Sweden and France launch joint task force to prosecute ISIS fighters over Yazidi genocide
Joint investigation team will avoid the need to interview victims twice
Authorities in Sweden and France have launched a joint team to investigate atrocities committed by ISIS against the Yazidi community.
Europe's crime agency, Eurojust, has set up the team to prosecute foreign terrorist fighters for their persecution of the Yazidi population.
More than 10,000 Yazidis were killed when ISIS swept through northern Iraq in 2014 and about 7,000 women and girls were enslaved, many of whom are still missing.
"The main aim of the team will be to identify foreign terrorist fighters who were involved in core international crimes, such as genocide, crimes against humanity and war crimes, primarily perpetrated against members of the Yazidi minority during the armed conflict in Syria and Iraq, in view of potential prosecution," Eurojust said.
"The team will also focus on identifying victims and witnesses of these crimes committed by foreign terrorist fighters in Syria and Iraq."
The joint initiative aims to share information and evidence more swiftly and avoid several interviews of the same victims.
Investigations in the two countries are ongoing and are co-ordinated by Eurojust through the Swedish and French authorities, with the support of the Genocide Network Secretariat, hosted by Eurojust.
Eurojust is assisting the countries in determining the most suitable jurisdiction for prosecution and is providing advice to prevent several legal actions against perpetrators for the same offence.
The authorities involved in the team will be co-operating with the United Nations Investigative Team to Promote Accountability for Crimes Committed by ISIS in Iraq (Unitad).
"The organisation holds a significant amount of evidence and expertise in investigating core international crimes, which may be crucial in establishing the crimes committed," Eurojust said.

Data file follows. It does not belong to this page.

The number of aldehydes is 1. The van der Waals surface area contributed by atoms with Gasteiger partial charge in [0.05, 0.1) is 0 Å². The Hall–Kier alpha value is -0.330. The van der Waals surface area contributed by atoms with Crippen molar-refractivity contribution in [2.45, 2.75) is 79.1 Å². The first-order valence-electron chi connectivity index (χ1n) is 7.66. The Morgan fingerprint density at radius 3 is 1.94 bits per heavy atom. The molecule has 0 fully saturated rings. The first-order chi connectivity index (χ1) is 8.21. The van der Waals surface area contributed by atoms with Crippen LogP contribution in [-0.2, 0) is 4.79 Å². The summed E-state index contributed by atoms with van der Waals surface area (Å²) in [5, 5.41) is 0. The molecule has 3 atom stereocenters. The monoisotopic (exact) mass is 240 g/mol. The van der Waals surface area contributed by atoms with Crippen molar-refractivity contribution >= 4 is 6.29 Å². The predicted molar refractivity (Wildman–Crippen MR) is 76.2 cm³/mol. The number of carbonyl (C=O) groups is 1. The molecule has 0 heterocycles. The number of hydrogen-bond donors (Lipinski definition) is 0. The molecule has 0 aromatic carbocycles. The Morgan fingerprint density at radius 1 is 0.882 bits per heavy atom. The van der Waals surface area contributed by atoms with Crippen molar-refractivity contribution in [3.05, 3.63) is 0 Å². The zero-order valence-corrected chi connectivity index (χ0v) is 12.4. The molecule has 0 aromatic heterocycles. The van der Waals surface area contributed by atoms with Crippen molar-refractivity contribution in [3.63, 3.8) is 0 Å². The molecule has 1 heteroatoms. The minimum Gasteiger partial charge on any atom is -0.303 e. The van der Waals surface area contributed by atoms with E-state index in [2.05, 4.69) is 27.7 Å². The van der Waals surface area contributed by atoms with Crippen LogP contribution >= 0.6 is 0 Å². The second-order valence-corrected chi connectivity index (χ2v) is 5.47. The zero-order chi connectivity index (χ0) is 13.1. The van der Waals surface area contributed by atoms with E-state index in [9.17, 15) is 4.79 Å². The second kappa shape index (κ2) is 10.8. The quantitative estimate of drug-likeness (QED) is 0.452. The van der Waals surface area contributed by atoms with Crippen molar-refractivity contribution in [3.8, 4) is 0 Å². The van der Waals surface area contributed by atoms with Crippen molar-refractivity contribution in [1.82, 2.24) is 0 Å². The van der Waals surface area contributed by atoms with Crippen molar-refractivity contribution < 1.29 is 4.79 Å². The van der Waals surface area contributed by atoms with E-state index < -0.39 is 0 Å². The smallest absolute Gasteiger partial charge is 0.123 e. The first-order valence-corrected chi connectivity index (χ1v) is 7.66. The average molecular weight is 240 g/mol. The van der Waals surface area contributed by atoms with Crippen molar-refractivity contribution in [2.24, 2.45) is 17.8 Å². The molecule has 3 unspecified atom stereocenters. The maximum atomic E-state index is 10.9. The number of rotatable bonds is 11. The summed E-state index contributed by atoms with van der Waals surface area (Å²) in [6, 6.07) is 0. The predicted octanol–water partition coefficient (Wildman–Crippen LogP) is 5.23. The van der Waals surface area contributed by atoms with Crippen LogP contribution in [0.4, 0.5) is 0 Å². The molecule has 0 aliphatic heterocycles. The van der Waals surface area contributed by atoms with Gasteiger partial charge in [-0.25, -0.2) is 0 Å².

"The investigative efforts of the team will be of added value to the judiciary in other EU member states or third countries, who want to end the impunity of foreign terrorist fighters involved in core international crimes such as slavery or sexual violence against members of the Yazidi community.
"Combating impunity for war crimes, genocide and crimes against humanity is the principal goal of the Genocide Network at Eurojust. It actively supports judicial authorities who are bringing cumulative charges for terrorism and core international crimes, in order to get justice done."
Last year Germany became the first country to convict an ISIS member for genocide against the Yazidi community.
It was the first time a court had used the word "genocide" to describe what happened to the Yazidi community.
Germany has used the legal principle of universal jurisdiction, which allows for prosecution even if alleged offences were committed in a foreign country.
ISIS massacred thousands of Yazidi men and older women in 2014 and left them in mass graves.
The militants then took young boys to train as child soldiers and girls as sex slaves.
Unitad, is working to exhume the mass graves left by the terrorist group.
There are more than 200 mass graves in Iraq attributed to ISIS, thought to contain up to 12,000 bodies.
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